Again, like many of the recommendations of the Cheap Gamer, this will involve investing a little more money up front … but it really pays off over time. I’m going to mainly cover how to use the strategy rather than the practicality of attaching magnets.
You can get very powerful small magnets, drill holes or attach them to your models, and bam, you can use the magnets to attach the parts to each other. Brilliant! Of course, you could attach parts with glue instead of gluing magnets and then using the magnets! So whats the advantage?
The most common use is to magnetise various weapon options, so you as an example, you can buy one dreadnaught, but can field it with any of the weapons in the kit, rather than having to buy a new dreadnaught every time you want to try a different load out!
Another common use, though, is to keep models in various part for easy and safe transport and storage. Rather than gluing massive wings on a model, attaching them with powerful magnets lets you break up the model for transport to and from games much more safely and securely, for example, and its a lot cheaper over time than having to replace broken models!
You can also use magnets in bases to attach models to metal trays or really solid metal carry boxes, or magnets in legs and bases to be able to use top end display models on both display plinths and gaming bases.
One idea that’s all mine, as far as I know, is taking the interchangeability concept of weapons, but going a step further and applying it to icons and markings. Have a silver rhino? If your icons can all be popped off and replaced with other magnetised ones, you could use it with multiple chapters of marines like Silver Skulls, Grey Knights, some orders of Sisters of Battle, Inquisition, heck, even cross lines and attach chaos icons for Iron Warriors. Have a black rhino? Deathwatch, Inquisition, Raven Guard, Black Legion, Sisters of Battle, and so on. Its a fantastic money saver if you want to be able to field multiple armies that have similar colours, as you’ll rarely want to play as both armies at once. And if you’re willing to compromise slightly, works well across chassis options too, like popping turrets and sponsons off magnetised predators to use them as rhinos in a different army, or using a whirlwind as a Sisters of Battle Exorcist.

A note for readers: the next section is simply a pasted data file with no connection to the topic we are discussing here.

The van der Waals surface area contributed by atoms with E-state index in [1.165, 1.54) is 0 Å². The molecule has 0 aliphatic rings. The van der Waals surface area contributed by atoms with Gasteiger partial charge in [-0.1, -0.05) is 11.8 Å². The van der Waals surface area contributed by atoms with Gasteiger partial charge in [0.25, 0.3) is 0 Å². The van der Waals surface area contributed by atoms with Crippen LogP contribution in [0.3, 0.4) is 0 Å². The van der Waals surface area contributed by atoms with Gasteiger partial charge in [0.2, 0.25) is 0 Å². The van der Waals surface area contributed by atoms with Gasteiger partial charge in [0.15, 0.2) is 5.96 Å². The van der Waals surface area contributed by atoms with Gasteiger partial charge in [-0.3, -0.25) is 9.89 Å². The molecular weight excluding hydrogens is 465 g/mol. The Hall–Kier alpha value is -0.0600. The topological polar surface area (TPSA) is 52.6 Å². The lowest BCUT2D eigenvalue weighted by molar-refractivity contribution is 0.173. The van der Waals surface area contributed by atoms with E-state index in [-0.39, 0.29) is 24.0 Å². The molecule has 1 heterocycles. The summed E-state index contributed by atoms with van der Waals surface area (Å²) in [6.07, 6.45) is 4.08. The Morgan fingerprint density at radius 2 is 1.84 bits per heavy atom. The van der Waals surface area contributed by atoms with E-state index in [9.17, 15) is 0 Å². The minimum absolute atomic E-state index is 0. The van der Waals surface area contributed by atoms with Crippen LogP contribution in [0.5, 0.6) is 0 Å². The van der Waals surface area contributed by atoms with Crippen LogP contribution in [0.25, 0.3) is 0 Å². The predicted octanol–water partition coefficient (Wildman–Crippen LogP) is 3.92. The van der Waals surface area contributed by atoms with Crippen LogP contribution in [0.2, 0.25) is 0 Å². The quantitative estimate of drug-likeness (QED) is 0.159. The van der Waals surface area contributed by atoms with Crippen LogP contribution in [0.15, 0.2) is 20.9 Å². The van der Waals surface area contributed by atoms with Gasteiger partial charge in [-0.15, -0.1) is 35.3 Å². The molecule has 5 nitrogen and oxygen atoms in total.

Its really effective for decorating fortifications, like bastions, or making terrain really modular too. Use magnets on walkways and key points before painting, and whole chunks of terrain become reconfigurable. If you have a few standard size ruined buildings, having a few interchangeable floors can really change up the options for your battlefield. And having a few extra magnets at decorative points can let you have different board themes for minimal extra cost – imagine being able to swap out streetlights from the buildings for dead bodies, or imperial eagles for chaos icons.
Bam! Mind blown! Reusability instead of huge chunks of cash and storage space. Even if you spend a little more on the models and scenery to start with, its a massive saving over time, and actually can improve your gaming options and facilities. Thats thinking like a Cheap Gamer.
How do I actually add magnets? Well, there are countless youtube tutorials that are pretty easy to find, often covering specific minis. Essentially, you either need to drill a hole to fit a magnet, or be able to attach the magnet on the other side of thin plastic or in an indent where it won’t affect the rest of the joint. One of the really important things when working with magnets is to make sure you get the polarity right – if you put one in wrong, the two magnets will repel each other, not attract, and you’ll have two parts that will never go together! A useful trick can be to stack them up together, then take them off the stack one at a time and put a dab of paint at one consistent end, so you know it will aways go blank to paint.